How cells are studied
We learnt about the evolution of the cell and a historical account of the growth of cell biology. In this section, you will study about the various tools and techniques used to study the cell.
Cells, due to their minute size, cannot be observed by the naked eye. Lenses can magnify minute objects only upto a limited extent. Therefore, many lenses were combined together to form an instrument known as the microscope (Gr mikros-small, skopein-to see). Subsequently, many new tools and techniques were invented by cell biologists about which you will study in detail in this section.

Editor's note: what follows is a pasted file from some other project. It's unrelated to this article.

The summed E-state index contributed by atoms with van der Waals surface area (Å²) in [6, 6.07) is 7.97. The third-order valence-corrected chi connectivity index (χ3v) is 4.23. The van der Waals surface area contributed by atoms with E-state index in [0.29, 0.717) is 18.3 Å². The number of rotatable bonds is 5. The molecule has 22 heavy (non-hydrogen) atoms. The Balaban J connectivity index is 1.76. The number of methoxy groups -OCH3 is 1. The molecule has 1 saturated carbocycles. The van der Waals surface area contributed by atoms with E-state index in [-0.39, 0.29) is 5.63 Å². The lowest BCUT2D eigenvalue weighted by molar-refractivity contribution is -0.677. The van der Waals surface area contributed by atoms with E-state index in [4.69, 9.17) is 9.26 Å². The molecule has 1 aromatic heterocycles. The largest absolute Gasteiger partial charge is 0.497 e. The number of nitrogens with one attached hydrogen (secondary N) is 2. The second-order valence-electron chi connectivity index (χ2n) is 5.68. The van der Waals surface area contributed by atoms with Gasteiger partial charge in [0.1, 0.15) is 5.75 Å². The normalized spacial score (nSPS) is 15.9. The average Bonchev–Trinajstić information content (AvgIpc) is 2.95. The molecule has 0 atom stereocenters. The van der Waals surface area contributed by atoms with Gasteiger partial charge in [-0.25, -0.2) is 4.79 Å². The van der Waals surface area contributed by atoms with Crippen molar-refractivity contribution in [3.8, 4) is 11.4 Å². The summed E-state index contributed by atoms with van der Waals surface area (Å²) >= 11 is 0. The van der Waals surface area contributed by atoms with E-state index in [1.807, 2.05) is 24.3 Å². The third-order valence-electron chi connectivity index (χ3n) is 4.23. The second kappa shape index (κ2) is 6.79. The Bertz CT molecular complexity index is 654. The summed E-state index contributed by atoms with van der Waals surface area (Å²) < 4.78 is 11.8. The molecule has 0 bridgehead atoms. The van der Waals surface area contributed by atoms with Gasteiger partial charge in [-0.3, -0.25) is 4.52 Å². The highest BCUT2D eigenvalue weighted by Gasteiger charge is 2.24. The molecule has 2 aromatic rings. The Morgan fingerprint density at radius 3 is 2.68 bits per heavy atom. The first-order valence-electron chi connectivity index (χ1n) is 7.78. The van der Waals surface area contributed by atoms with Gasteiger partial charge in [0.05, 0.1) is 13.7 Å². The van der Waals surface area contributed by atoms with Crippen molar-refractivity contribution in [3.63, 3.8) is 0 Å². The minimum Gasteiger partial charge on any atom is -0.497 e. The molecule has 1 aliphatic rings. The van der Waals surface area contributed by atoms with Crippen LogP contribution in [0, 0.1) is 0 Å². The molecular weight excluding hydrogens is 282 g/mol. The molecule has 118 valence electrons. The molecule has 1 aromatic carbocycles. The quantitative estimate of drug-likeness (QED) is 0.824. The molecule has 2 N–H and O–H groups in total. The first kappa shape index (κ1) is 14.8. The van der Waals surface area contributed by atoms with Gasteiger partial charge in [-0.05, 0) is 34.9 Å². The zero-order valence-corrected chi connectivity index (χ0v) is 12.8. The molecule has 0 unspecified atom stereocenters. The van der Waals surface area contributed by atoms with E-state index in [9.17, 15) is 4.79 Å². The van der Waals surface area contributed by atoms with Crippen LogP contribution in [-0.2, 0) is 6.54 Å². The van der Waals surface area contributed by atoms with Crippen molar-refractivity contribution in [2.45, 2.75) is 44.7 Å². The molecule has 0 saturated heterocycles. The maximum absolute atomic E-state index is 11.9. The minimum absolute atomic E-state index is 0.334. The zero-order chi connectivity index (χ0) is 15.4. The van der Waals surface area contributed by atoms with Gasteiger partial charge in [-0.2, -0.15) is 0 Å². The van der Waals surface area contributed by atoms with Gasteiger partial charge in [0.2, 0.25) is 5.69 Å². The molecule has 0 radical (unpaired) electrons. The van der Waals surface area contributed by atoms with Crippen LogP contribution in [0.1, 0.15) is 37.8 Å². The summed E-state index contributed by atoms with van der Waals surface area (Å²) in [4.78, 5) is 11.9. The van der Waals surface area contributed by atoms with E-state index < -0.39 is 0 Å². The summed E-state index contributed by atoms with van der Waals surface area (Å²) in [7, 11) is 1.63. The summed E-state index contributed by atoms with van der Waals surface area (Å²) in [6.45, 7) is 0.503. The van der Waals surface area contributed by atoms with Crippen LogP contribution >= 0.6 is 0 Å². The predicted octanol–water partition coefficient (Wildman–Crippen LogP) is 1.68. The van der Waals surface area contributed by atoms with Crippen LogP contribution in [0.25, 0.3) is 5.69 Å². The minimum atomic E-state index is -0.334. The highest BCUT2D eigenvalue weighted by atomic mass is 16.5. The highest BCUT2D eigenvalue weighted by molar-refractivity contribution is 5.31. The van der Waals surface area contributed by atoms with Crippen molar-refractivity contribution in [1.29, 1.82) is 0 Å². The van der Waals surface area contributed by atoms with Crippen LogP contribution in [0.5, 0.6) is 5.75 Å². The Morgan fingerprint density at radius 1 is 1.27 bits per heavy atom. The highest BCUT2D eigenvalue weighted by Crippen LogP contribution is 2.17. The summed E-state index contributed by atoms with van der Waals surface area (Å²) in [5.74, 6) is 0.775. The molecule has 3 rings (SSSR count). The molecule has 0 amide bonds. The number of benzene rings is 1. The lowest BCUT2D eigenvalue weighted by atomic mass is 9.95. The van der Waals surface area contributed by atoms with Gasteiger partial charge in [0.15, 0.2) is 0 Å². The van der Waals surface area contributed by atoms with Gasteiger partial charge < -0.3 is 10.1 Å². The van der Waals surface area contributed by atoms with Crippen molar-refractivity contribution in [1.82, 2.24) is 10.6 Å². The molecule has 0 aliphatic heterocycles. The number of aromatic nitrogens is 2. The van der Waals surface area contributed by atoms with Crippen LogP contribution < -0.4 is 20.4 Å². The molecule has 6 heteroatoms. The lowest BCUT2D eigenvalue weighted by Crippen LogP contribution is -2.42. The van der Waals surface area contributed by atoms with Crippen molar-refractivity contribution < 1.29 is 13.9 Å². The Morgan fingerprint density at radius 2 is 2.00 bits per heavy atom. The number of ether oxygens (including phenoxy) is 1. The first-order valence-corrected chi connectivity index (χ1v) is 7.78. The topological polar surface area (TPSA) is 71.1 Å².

We begin the section with light microscope (LM). Here, you will know about the difference between resolving power and magnification and various cytochemical techniques which are used to study the chemical components and structural organisation of the cell. Phase contrast microscopy; an important technique for viewing the live cells is described. You will also learn about electron microscopy (EM), the best known method for the study of the ultrastructure of the cell and an important technique called 'freeze fracturing' which is used to study the internal structure of membrane in the cell.Use of radioisotopes, antibodies, and fluorescence microscopy for localisation of various cell components are discussed in this Unit. You will also learn about cell culture and cinemicrography, the other important techniques used to study live cells. While going through this unit, it would be useful to recall and apply your knowledge of elementary chemistry, physics and mathematics, such as radioisotopes, refractive index and simple mathematical calculations. The study of this Unit assumes that you are familiar with the optical laws and princi~leso n which a microscope works.